A spectrum of perspectives

While progress has been made toward treating LGBTQ+ individuals equitably, challenges and stigmas still remain.

A+spectrum+of+perspectives%3A+despite+progress+made+toward+treating+LGBTQ%2B+individuals+equitably%2C+challenges+and+stigmas+still+remain.
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A spectrum of perspectives

A spectrum of perspectives: despite progress made toward treating LGBTQ+ individuals equitably, challenges and stigmas still remain.

A spectrum of perspectives: despite progress made toward treating LGBTQ+ individuals equitably, challenges and stigmas still remain.

Maddi Shinall

A spectrum of perspectives: despite progress made toward treating LGBTQ+ individuals equitably, challenges and stigmas still remain.

Maddi Shinall

Maddi Shinall

A spectrum of perspectives: despite progress made toward treating LGBTQ+ individuals equitably, challenges and stigmas still remain.

By Will Conrad and Anjali Huynh

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Appearances are not always what they seem.

Iowa City was recently recognized as an exceptionally accepting community for lesbian, gay, bisexual, transgender and queer individuals, receiving a perfect score on the 2018 Municipal Equality Index. This national report for city support of LGBTQ+ rights accounts for municipality characteristics such as city nondiscrimination protections and relationships with city leaders.

West High itself has a widely-promoted gender-sexuality alliance, called COLORS, supported by administration and staff. Teachers at large promote toleration of all individuals according to the district’s non-discrimination policy.

“I want the data to change. I want all of our students to feel safe. I want our staff to feel confident in how to respond””

— Laura Cottrell, ICCSD Director for Diversity and Cultural Responsiveness

However, despite these outward impressions of diversity and acceptance, results from a 2018 district-wide survey revealed that “LGBTQ+ and non-binary students feel significantly less safe in and around school than non-LGBTQ+ and binary students.”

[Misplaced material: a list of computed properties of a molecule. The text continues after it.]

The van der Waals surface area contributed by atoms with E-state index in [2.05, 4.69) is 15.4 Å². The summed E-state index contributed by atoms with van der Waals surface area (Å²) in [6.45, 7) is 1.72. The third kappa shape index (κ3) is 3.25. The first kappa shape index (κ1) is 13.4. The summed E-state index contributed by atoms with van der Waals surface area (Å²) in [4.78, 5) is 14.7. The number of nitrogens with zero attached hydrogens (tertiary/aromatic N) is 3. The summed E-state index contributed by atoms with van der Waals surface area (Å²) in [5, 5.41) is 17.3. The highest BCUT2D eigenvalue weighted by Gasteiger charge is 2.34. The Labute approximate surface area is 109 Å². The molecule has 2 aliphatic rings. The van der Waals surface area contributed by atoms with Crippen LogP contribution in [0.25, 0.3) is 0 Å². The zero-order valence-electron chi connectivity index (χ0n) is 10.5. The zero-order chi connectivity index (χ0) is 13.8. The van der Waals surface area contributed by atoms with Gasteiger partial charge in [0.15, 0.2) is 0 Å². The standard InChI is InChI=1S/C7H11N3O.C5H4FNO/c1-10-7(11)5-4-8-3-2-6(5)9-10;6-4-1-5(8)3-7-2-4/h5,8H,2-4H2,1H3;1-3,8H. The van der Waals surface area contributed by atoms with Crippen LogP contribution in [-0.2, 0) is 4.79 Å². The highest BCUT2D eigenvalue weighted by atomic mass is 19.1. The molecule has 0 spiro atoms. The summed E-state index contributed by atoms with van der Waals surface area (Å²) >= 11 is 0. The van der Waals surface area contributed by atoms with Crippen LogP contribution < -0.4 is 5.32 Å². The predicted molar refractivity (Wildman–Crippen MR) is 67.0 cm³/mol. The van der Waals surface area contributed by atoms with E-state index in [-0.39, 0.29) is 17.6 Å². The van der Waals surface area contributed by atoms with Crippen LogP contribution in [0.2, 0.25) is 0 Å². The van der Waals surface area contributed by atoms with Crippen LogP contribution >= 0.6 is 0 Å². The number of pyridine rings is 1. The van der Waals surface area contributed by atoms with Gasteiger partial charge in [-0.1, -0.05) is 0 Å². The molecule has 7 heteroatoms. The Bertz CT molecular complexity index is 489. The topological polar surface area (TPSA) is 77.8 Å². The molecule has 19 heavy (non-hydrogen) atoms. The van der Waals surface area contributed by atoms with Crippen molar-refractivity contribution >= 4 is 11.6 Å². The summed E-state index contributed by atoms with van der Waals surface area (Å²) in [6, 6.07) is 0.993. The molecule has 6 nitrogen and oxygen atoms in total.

“I want the data to change. I want all of our students to feel safe. I want our staff to feel confident in how to respond,” said Laura Cottrell, the ICCSD’s Director for Diversity and Cultural Responsiveness. “I want all of our schools to be welcoming in every way, shape or form. It’s my goal to move those numbers.”

In response to these survey results, the ICCSD and West High implemented changes for the 2018-19 school year, with the hope of enhancing quality of life for marginalized students. The most obvious change was Student Senate’s alterations to homecoming court. However, this decision received much backlash, including remarks directly made against LGBTQ+ and non-binary students.

“In an undercurrent of conversations that kids were having, there was obviously some not-great understanding and acceptance of gay students,” said Principal Gregg Shoultz. “We think that we’re a pretty progressive community, but that’s not uniform. There’s a lot of learning that has to go on.”

Addressing these concerns, perspectives from students, teachers and administrators alike outline the West experience of an LGBTQ+ or non-binary student and how the school hopes to cultivate a more positive, safer environment moving forward.

Read the corresponding parts of the story originally published on West Side Story on November 15, 2018.